PATCH: RTL_EXPR vs. inlining-on-trees

Richard Kenner
Sun Mar 5 02:31:00 GMT 2000

    Yes, but consider this:
      S f() { return S(); }
      S g() { return f(); }
      void h () { S s = g (); }

    Since we actually return structures by passing a pointer to a spot
    created in the caller, `g' creates a temporary.  In C++, we cleverly
    use TARGET_EXPRs to avoid extra copies, so given this situation we
    create only one temoprary; there is no additional temporary created in
    `h'.  So, if the `g' temporary is destroyed by the time we get back to
    `h', we're in trouble.

Right, but that's what the preserve calls are all about!  You have this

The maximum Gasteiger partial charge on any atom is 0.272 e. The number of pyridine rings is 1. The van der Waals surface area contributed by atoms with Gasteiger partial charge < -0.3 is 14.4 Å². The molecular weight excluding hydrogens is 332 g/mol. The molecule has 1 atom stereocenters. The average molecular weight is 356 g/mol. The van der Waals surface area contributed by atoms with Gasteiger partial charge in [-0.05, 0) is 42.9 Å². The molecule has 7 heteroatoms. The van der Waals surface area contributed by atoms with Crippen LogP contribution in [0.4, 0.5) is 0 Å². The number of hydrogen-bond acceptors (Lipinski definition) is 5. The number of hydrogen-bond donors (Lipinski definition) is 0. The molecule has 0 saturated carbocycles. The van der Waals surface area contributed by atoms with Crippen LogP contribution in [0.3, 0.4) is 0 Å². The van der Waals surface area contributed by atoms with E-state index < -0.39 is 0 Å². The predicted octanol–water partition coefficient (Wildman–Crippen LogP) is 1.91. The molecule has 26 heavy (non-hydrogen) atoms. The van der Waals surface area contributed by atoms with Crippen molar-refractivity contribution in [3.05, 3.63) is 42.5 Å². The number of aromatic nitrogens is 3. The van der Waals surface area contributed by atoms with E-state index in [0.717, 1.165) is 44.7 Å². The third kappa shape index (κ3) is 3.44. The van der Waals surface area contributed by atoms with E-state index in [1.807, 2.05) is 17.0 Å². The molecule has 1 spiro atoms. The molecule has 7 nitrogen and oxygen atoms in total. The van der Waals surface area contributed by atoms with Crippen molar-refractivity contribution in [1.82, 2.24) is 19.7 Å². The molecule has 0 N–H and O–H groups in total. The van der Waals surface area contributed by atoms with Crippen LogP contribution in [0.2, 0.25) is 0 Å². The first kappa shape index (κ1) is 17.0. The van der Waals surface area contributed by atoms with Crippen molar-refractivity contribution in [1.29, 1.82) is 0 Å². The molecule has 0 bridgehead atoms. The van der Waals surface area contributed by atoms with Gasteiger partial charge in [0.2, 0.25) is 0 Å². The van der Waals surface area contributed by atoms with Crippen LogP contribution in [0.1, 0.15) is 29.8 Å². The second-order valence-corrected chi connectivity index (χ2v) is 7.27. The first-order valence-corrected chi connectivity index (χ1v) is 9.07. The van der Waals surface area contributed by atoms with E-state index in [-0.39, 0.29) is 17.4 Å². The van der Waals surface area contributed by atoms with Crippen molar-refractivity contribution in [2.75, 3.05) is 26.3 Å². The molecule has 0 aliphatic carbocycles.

same thing when a C block expressions returns a BLKmode object.

    Yes -- in general, concepts in programs should serve one function. (*)
    RTL_EXPRs, as documented are:

      /* Represents something whose RTL has already been expanded
         as a sequence which should be emitted when this expression is
         expanded.  The first operand is the RTL to emit.  It is the first
         of a chain of insns.  The second is the RTL expression for the
         result.  */
    That's clear, coherent, and simple.  There's nothing in there about
    providing an implicit scope.  

No, but I'd argue that it's implicit in that definition: if you create any
temporaries within the expressions being expanded, they are "part" of

    However, it seems that you could also arrange simply to have the
    front-end call push_temp_slots and pop_temp_slots before and after
    creating the RTL expression.  

No, that doesn't work *at all*!  The whole point of RTL_EXPR is to put
the code *somewhere else*.

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